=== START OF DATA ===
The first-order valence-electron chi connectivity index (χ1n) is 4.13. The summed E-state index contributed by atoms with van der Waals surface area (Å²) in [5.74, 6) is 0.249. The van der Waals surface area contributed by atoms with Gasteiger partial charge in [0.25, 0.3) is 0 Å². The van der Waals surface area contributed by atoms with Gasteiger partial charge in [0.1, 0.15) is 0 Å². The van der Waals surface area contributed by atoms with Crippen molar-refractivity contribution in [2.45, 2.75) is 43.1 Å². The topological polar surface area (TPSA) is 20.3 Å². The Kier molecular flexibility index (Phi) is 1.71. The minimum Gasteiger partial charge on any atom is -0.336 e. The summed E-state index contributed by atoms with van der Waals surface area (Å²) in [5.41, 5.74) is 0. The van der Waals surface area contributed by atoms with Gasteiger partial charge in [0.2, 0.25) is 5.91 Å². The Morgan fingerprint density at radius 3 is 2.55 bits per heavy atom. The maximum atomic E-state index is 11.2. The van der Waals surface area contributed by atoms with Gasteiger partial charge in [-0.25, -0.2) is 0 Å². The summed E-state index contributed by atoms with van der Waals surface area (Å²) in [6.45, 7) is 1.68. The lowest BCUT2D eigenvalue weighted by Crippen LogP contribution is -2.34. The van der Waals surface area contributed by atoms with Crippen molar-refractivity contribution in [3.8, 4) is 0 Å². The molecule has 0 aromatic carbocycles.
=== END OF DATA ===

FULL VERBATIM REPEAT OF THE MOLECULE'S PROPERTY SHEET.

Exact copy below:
The first-order valence-electron chi connectivity index (χ1n) is 4.13. The summed E-state index contributed by atoms with van der Waals surface area (Å²) in [5.74, 6) is 0.249. The van der Waals surface area contributed by atoms with Gasteiger partial charge in [0.25, 0.3) is 0 Å². The van der Waals surface area contributed by atoms with Gasteiger partial charge in [0.1, 0.15) is 0 Å². The van der Waals surface area contributed by atoms with Crippen molar-refractivity contribution in [2.45, 2.75) is 43.1 Å². The topological polar surface area (TPSA) is 20.3 Å². The Kier molecular flexibility index (Phi) is 1.71. The minimum Gasteiger partial charge on any atom is -0.336 e. The summed E-state index contributed by atoms with van der Waals surface area (Å²) in [5.41, 5.74) is 0. The van der Waals surface area contributed by atoms with Gasteiger partial charge in [0.2, 0.25) is 5.91 Å². The Morgan fingerprint density at radius 3 is 2.55 bits per heavy atom. The maximum atomic E-state index is 11.2. The van der Waals surface area contributed by atoms with Gasteiger partial charge in [-0.25, -0.2) is 0 Å². The summed E-state index contributed by atoms with van der Waals surface area (Å²) in [6.45, 7) is 1.68. The lowest BCUT2D eigenvalue weighted by Crippen LogP contribution is -2.34. The van der Waals surface area contributed by atoms with Crippen molar-refractivity contribution in [3.8, 4) is 0 Å². The molecule has 0 aromatic carbocycles.